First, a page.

I decided to post the revised Adobe Captivate publishing template to GitHub, where it can be easily copied, forked, and updated. I moved a few bits of markup/code around, added some configuration options (such as the ability to turn off centering, turn on logging, and require SCORM when loading), and added a ton of comments to explain some of the new options. Hopefully it’s all self-explanatory.
I’ve heard rumors that the upcoming Captivate 6 will contain a completely revamped SCORM system that eliminates many of the issues I’ve covered. If this is the case, many of us will surely be elated, perhaps enough to pay for yet another upgrade. This could also help explain why Adobe hasn’t addressed the current SCORM publishing template; a complete overhaul of the existing SCORM system — including the ActionScript code inside the published SWFs — is a considerable amount of work.
For this blog post, I was going to write a summary of the changes to the template and wrap up the series. Instead, I’m looking at ways to increase the template’s flexibility and hot-rod it for some cool other stuff.
In part one of this series, we published a simple Captivate course and examined its file structure. In this part, we’ll take an in-depth look at the HTML generated by Captivate (using the SCORM 2004 publishing template) and clean it up as much as we can.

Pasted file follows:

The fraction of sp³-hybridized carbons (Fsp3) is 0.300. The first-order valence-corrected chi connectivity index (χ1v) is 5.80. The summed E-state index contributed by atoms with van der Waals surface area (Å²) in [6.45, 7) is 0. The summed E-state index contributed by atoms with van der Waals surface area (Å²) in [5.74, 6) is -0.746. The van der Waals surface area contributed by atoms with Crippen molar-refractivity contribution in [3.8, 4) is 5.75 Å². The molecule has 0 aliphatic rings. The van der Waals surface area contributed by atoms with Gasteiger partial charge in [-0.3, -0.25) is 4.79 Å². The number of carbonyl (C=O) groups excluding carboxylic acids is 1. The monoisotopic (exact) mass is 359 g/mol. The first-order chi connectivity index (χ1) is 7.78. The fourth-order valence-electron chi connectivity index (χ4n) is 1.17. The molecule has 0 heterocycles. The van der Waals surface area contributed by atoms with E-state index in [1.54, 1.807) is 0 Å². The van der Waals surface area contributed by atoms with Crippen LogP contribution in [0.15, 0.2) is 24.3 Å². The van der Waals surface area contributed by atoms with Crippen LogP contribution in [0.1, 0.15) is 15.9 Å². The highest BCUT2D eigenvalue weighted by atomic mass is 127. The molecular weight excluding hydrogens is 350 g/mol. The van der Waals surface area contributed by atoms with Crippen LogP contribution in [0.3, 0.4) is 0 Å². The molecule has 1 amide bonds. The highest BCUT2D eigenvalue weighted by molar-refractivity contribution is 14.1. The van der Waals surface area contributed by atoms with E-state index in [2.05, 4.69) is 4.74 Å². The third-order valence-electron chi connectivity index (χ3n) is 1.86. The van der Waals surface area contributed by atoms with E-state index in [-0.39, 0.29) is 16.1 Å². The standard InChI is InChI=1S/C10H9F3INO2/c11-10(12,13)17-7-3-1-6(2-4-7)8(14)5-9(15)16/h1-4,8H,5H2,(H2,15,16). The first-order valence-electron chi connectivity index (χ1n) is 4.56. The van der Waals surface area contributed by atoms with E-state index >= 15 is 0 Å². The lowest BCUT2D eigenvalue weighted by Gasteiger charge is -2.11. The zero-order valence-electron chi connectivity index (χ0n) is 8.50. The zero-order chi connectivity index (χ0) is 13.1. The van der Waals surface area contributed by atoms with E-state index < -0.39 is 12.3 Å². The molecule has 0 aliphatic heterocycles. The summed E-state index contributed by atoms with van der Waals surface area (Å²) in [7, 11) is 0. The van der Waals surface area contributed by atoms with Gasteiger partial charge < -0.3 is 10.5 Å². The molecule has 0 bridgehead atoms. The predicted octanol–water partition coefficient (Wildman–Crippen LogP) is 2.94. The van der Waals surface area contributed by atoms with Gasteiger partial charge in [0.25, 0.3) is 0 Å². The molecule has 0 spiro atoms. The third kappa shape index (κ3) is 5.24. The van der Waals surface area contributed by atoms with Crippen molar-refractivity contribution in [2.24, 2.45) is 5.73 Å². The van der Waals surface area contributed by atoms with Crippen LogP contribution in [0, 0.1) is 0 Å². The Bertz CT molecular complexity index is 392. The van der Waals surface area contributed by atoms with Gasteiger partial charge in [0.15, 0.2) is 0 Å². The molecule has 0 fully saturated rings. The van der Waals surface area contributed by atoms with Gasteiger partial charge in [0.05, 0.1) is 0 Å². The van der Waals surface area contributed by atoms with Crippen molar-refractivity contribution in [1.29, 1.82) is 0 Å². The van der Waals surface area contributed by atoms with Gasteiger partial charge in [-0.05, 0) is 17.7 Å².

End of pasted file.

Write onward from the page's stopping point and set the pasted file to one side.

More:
In this multi-part series, I will walk through the files Captivate outputs when publishing to SCORM 2004, pointing out the bad parts and suggesting alternatives when needed. At the end of the series, I will provide a fully-functional SCORM 2004 publishing template you can use with Captivate 5.5.
I signed up for the new iCloud service, and wanted to sync my Google contacts so they will show up on my various Apple devices. MobileMe, iCloud’s predecessor, had built-in support for syncing with Google accounts, so I assumed iCloud would be a no-brainer. Unfortunately, it turns out iCloud does not auto-sync with Google. Here are some instructions for manually syncing your contacts.
What a busy week. Flash is dead. Sort of, but not really. In case you haven’t heard, Adobe formally announced the discontinuation of Flash Player for mobile devices (“Flash to Focus on PC Browsing and Mobile Apps; Adobe to More Aggressively Contribute to HTML5“). Adobe employees struggled to come to grips with what has undoubtedly …